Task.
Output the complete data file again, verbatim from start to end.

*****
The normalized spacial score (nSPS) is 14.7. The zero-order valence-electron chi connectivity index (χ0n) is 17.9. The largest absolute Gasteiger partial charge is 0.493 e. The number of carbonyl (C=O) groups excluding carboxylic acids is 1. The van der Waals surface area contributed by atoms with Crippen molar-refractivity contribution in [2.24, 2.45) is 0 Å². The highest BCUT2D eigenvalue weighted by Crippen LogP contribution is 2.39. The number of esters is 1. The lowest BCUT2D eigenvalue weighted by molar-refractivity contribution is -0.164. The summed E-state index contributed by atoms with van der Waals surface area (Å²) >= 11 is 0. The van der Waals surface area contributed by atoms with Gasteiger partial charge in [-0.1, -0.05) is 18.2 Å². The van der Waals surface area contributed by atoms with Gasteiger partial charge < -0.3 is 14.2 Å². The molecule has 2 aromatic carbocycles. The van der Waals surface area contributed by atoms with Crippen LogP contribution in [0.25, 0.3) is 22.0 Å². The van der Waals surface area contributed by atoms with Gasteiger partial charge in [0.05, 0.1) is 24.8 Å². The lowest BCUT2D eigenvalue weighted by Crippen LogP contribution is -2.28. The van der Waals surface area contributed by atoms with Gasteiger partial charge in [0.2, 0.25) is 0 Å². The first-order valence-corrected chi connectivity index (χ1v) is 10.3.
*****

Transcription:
The normalized spacial score (nSPS) is 14.7. The zero-order valence-electron chi connectivity index (χ0n) is 17.9. The largest absolute Gasteiger partial charge is 0.493 e. The number of carbonyl (C=O) groups excluding carboxylic acids is 1. The van der Waals surface area contributed by atoms with Crippen molar-refractivity contribution in [2.24, 2.45) is 0 Å². The highest BCUT2D eigenvalue weighted by Crippen LogP contribution is 2.39. The number of esters is 1. The lowest BCUT2D eigenvalue weighted by molar-refractivity contribution is -0.164. The summed E-state index contributed by atoms with van der Waals surface area (Å²) >= 11 is 0. The van der Waals surface area contributed by atoms with Gasteiger partial charge in [-0.1, -0.05) is 18.2 Å². The van der Waals surface area contributed by atoms with Gasteiger partial charge < -0.3 is 14.2 Å². The molecule has 2 aromatic carbocycles. The van der Waals surface area contributed by atoms with Crippen LogP contribution in [0.25, 0.3) is 22.0 Å². The van der Waals surface area contributed by atoms with Gasteiger partial charge in [0.05, 0.1) is 24.8 Å². The lowest BCUT2D eigenvalue weighted by Crippen LogP contribution is -2.28. The van der Waals surface area contributed by atoms with Gasteiger partial charge in [0.2, 0.25) is 0 Å². The first-order valence-corrected chi connectivity index (χ1v) is 10.3.